11 Empirical Rule to Find the Probability: Part 1 of 2 Start by drawing the bell curve Compare this to the empirical rule curve on page 149 or find the percents as described on page 149. We can see that the probability is 13.5% or.135. *You could also find the z-scores, then find the probability. 3.2

12 Find the Mean: Part 1 of 2 Days Frequency Step 1: Find the midpoint of each class (days) Days Class Midpoint, x i Frequency, f i =

13 Find the Mean: Part 2 of 2 Step 2: Multiply the class midpoint by frequency Days Class Midpoint, x i Frequency, f i x i f i *2=3 = Step 3: Find the sum of the x i f i column: =546.5 Step 4: Find the sum of the frequency column: 83 Step 5: Divide the number from step 3 by the number from step 4: 546.5/83=6.6 The mean is

14 Find the Sample Standard Deviation: Part 1 of 2 (from previous problem) Step 1: Find the mean (see previous 2 slides). Mean=6.6 Step 2: Complete the following table (the first three columns were done in the previous 2 slides and column 4 is the mean) Days Class Midpoint, x i Frequency, f i x x i -x (x i x) 2 f i = =-5.1 ( 5.1) 2 2 =

15 Find the Sample Standard Deviation: Part 2 of 2 (from previous problem) Days Class Midpoint, x i Frequency, f i x x i -x (x i x) 2 f i =-5.1 ( 5.1) = = Step 3: Find the total of the (x i x ) 2 f i column. Total = Step 4: Find the total of the frequency column. Total =83. Take this number and subtract =82 Step 5: Take the number from Step 3 and divide by the number from step /82= Step 6: Take the square root of the number from step =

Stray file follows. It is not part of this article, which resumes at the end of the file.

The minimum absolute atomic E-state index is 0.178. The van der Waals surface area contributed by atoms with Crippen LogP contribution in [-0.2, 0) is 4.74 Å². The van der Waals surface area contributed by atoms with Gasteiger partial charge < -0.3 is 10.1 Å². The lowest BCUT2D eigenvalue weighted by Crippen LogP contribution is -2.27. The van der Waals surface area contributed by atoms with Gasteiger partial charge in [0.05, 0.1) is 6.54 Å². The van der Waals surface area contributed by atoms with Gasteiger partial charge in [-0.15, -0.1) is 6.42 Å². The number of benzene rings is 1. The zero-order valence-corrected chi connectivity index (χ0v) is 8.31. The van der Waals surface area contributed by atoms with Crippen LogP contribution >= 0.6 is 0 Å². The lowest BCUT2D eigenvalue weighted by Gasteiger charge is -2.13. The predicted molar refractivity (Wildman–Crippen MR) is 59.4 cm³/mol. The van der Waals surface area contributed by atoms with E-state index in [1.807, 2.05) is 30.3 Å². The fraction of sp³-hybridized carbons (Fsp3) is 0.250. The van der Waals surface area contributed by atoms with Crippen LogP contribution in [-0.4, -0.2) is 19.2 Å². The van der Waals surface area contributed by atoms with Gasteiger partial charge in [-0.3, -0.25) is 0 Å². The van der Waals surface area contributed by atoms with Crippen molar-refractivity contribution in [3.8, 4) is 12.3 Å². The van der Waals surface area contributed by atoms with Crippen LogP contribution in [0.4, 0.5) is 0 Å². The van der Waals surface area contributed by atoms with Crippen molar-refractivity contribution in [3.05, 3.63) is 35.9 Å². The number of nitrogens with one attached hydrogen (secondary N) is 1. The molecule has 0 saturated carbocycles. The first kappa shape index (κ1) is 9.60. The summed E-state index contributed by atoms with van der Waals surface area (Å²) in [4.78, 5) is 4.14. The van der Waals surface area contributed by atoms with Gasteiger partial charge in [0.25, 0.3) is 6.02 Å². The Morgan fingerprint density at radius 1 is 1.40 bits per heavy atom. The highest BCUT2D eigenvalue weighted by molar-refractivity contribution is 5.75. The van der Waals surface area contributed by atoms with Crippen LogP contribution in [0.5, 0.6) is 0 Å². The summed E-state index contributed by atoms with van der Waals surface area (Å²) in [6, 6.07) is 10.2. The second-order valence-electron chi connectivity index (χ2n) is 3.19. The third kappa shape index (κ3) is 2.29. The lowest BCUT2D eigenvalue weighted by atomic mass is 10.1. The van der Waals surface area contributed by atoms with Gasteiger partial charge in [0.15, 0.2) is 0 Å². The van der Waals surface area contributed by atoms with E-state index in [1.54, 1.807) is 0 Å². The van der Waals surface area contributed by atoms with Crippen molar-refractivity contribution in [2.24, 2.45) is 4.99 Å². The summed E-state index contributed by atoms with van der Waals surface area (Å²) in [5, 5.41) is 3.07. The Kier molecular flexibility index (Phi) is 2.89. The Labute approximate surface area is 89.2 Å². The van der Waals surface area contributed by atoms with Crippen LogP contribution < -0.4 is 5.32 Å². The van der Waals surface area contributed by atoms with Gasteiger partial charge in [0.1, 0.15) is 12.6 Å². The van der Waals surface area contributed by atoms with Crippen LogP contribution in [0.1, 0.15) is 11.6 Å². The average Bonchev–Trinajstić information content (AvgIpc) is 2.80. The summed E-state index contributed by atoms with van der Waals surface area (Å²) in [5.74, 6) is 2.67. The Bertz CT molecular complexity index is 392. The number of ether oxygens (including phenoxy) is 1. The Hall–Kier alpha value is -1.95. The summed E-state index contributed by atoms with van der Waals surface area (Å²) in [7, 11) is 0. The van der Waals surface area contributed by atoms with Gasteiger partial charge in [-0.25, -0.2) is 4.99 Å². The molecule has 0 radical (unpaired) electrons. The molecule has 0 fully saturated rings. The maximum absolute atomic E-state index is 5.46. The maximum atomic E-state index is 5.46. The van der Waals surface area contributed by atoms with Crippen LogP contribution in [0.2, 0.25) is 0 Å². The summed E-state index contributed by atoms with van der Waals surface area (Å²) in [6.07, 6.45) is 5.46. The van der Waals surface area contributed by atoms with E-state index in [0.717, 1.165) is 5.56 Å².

16 Correlation Coefficient Match the Correlation with the Graph r=-.6 r=0 r=.99 should not use correlation r= r= r= Should not use correlation 4.1

17 Least-Squares Regression Line: Part 1 of 3 The data are the average one-way commute times (in minutes) for selected students and the number of absences for those students during the term. a) Find the equation of the regression line for the given data. Round the regression line values to the nearest hundredth. b) What would be the predicted number of absences if the commute time was 40 minutes? Is this a reasonable question? c) Interpret the Slope Commute time (x) Number of absences (y)

18 Least-Squares Regression Line: Part 2 of 3 a) Find the regression Line With Calculator y =.45x 30.3 By Hand First find the mean of x and y (labeled x and y), the sample standard deviation of x and y (labeled s x and s y ), and the correlation (r). x =86.556, y=8.556, s x =9.593, s y =4.39, r=.98 Slope (b 1 )=r s y s x = =.45 Y-Intercept (b 0 )= y-b1 x = (86.556)=-30.3 The regression Line is y = b 1 x + b o so ours is y =.45x

19 Least-Squares Regression Line: Part 3 of 3 b) What would be the predicted number of absences if the commute time was 40 minutes? Is this a reasonable question? Tine is 40 minutes or x=40. Put this value into our least-squares regression line y =.45(40) 30.3=-12.3 This means that when the commute time is 40 minutes, than the number of absences is This is not a reasonable question since 40 is outside the scope (i.e. 40 is not within the given range of x values). c) Interpret the slope The slope is.45. This means that for every minute we increase our commute the number of absences increases by